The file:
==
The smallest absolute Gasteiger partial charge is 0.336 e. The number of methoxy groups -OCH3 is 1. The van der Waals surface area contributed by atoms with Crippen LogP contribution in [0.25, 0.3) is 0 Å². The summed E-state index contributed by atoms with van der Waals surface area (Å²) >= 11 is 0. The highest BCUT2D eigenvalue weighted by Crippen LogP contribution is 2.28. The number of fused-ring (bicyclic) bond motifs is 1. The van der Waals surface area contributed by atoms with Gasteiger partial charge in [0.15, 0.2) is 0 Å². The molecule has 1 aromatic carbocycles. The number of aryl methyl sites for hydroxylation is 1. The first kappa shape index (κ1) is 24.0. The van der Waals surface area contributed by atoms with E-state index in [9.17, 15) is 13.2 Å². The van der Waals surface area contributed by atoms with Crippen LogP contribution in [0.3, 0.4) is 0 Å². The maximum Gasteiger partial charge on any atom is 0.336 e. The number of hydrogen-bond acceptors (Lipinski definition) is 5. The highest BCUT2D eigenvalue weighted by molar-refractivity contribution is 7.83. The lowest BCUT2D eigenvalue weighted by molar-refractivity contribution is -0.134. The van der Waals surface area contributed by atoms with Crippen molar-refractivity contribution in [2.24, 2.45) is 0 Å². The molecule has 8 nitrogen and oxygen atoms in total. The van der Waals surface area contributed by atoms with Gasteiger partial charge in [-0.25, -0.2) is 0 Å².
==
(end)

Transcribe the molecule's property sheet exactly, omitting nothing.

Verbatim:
The smallest absolute Gasteiger partial charge is 0.336 e. The number of methoxy groups -OCH3 is 1. The van der Waals surface area contributed by atoms with Crippen LogP contribution in [0.25, 0.3) is 0 Å². The summed E-state index contributed by atoms with van der Waals surface area (Å²) >= 11 is 0. The highest BCUT2D eigenvalue weighted by Crippen LogP contribution is 2.28. The number of fused-ring (bicyclic) bond motifs is 1. The van der Waals surface area contributed by atoms with Gasteiger partial charge in [0.15, 0.2) is 0 Å². The molecule has 1 aromatic carbocycles. The number of aryl methyl sites for hydroxylation is 1. The first kappa shape index (κ1) is 24.0. The van der Waals surface area contributed by atoms with E-state index in [9.17, 15) is 13.2 Å². The van der Waals surface area contributed by atoms with Crippen LogP contribution in [0.3, 0.4) is 0 Å². The maximum Gasteiger partial charge on any atom is 0.336 e. The number of hydrogen-bond acceptors (Lipinski definition) is 5. The highest BCUT2D eigenvalue weighted by molar-refractivity contribution is 7.83. The lowest BCUT2D eigenvalue weighted by molar-refractivity contribution is -0.134. The van der Waals surface area contributed by atoms with Crippen molar-refractivity contribution in [2.24, 2.45) is 0 Å². The molecule has 8 nitrogen and oxygen atoms in total. The van der Waals surface area contributed by atoms with Gasteiger partial charge in [-0.25, -0.2) is 0 Å².